Child Care and Early Education

MDRC examines the effects of early care and education on children and tests programs to enhance the quality of preschool settings through innovative strategies to promote low-income children’s social and emotional development and behavioral and academic readiness for school.

The Latest
Brief

More children spend time in preschool now than a decade ago, but not all of them get educational programs of the same quality. This brief explores how to put new classroom curricula in place across multiple schools to bolster classroom quality, instructional practices, and children’s skills.

Brief

Children in low-income communities are less likely than others to attend programs that improve kindergarten readiness. MDRC has identified two ways to promote more equitable access: Make information about existing high-quality programs easier to understand and improve quality by investing in curricula and professional development.

Key Documents
Report

A Focus on Literacy and Math Achievement Outcomes and Social-Emotional Skills

This report reviews 95 studies on how families’ involvement in children’s learning and development through activities at home and at school affects the literacy, mathematics, and social-emotional skills of children. The review also offers recommendations for additional lines of inquiry and discusses next steps in research and practice.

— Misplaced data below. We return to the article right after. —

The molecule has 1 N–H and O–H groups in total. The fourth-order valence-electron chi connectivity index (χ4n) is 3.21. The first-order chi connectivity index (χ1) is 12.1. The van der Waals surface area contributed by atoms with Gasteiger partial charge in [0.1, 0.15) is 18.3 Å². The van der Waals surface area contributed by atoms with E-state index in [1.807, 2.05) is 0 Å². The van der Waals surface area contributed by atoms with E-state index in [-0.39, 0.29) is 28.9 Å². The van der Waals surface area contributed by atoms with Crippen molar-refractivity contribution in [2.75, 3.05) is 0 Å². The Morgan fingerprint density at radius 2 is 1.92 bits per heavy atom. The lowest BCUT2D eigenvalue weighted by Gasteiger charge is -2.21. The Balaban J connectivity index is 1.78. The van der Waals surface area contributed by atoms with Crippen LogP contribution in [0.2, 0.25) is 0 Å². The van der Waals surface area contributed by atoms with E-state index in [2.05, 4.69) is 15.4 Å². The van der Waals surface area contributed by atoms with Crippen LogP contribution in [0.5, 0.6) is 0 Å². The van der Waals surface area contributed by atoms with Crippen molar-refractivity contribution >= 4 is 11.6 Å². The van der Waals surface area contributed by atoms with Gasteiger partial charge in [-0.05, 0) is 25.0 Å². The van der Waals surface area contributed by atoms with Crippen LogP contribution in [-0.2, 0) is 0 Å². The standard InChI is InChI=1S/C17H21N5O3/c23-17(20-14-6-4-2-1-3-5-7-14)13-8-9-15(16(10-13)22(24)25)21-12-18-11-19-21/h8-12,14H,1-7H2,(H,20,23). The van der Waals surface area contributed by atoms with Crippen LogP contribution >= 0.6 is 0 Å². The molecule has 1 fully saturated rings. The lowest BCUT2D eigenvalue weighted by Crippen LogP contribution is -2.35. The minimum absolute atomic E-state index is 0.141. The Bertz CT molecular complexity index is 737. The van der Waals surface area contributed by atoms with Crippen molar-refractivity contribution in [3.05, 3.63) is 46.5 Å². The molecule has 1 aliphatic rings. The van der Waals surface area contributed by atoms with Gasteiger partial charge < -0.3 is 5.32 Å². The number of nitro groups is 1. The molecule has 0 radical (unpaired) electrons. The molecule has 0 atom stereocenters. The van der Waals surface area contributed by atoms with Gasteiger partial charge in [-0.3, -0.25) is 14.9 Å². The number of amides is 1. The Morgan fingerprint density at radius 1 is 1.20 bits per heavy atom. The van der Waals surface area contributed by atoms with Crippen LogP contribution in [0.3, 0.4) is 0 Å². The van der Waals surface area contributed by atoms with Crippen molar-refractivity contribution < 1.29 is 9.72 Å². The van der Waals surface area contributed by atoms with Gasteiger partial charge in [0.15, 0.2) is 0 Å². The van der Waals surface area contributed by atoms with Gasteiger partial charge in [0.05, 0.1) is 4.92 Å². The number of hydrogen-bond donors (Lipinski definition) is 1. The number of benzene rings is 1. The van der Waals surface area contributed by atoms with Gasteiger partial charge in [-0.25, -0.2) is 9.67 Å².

Issue Focus

MDRC’s Portfolio in Early Childhood Education

Today, leaders from across the political spectrum are calling for new investments in early childhood education. But many important questions remain about how to make the most of the promise of preschool and related interventions. MDRC’s portfolio of research and demonstration projects is tackling some of the biggest ones.

 

Brief

Preliminary Kindergarten Impacts of the Making Pre-K Count and High 5s Programs

Can children’s math skills be strengthened in pre-K and kindergarten, and can such improvements have longer-term effects? This preliminary analysis examines the cumulative effects of two early math programs and demonstrates that this enhanced experience can have modest, positive impacts on children’s math and executive function skills in kindergarten.